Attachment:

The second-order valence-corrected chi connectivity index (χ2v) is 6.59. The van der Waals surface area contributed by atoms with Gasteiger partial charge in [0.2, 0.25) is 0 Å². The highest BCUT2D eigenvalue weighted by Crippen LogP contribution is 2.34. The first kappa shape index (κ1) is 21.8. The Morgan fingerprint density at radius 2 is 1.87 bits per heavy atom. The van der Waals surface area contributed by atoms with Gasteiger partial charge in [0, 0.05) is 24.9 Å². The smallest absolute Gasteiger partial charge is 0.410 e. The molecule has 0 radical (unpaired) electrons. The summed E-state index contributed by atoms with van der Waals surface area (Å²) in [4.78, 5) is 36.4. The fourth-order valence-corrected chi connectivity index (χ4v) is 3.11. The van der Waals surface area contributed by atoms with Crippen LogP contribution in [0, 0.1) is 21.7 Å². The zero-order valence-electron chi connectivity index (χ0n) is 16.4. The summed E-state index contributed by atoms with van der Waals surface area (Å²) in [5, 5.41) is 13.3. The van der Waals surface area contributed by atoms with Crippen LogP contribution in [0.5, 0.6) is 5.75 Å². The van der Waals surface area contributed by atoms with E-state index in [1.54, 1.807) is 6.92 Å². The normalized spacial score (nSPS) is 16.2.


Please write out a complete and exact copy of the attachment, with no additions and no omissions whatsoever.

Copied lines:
The second-order valence-corrected chi connectivity index (χ2v) is 6.59. The van der Waals surface area contributed by atoms with Gasteiger partial charge in [0.2, 0.25) is 0 Å². The highest BCUT2D eigenvalue weighted by Crippen LogP contribution is 2.34. The first kappa shape index (κ1) is 21.8. The Morgan fingerprint density at radius 2 is 1.87 bits per heavy atom. The van der Waals surface area contributed by atoms with Gasteiger partial charge in [0, 0.05) is 24.9 Å². The smallest absolute Gasteiger partial charge is 0.410 e. The molecule has 0 radical (unpaired) electrons. The summed E-state index contributed by atoms with van der Waals surface area (Å²) in [4.78, 5) is 36.4. The fourth-order valence-corrected chi connectivity index (χ4v) is 3.11. The van der Waals surface area contributed by atoms with Crippen LogP contribution in [0, 0.1) is 21.7 Å². The zero-order valence-electron chi connectivity index (χ0n) is 16.4. The summed E-state index contributed by atoms with van der Waals surface area (Å²) in [5, 5.41) is 13.3. The van der Waals surface area contributed by atoms with Crippen LogP contribution in [0.5, 0.6) is 5.75 Å². The van der Waals surface area contributed by atoms with E-state index in [1.54, 1.807) is 6.92 Å². The normalized spacial score (nSPS) is 16.2.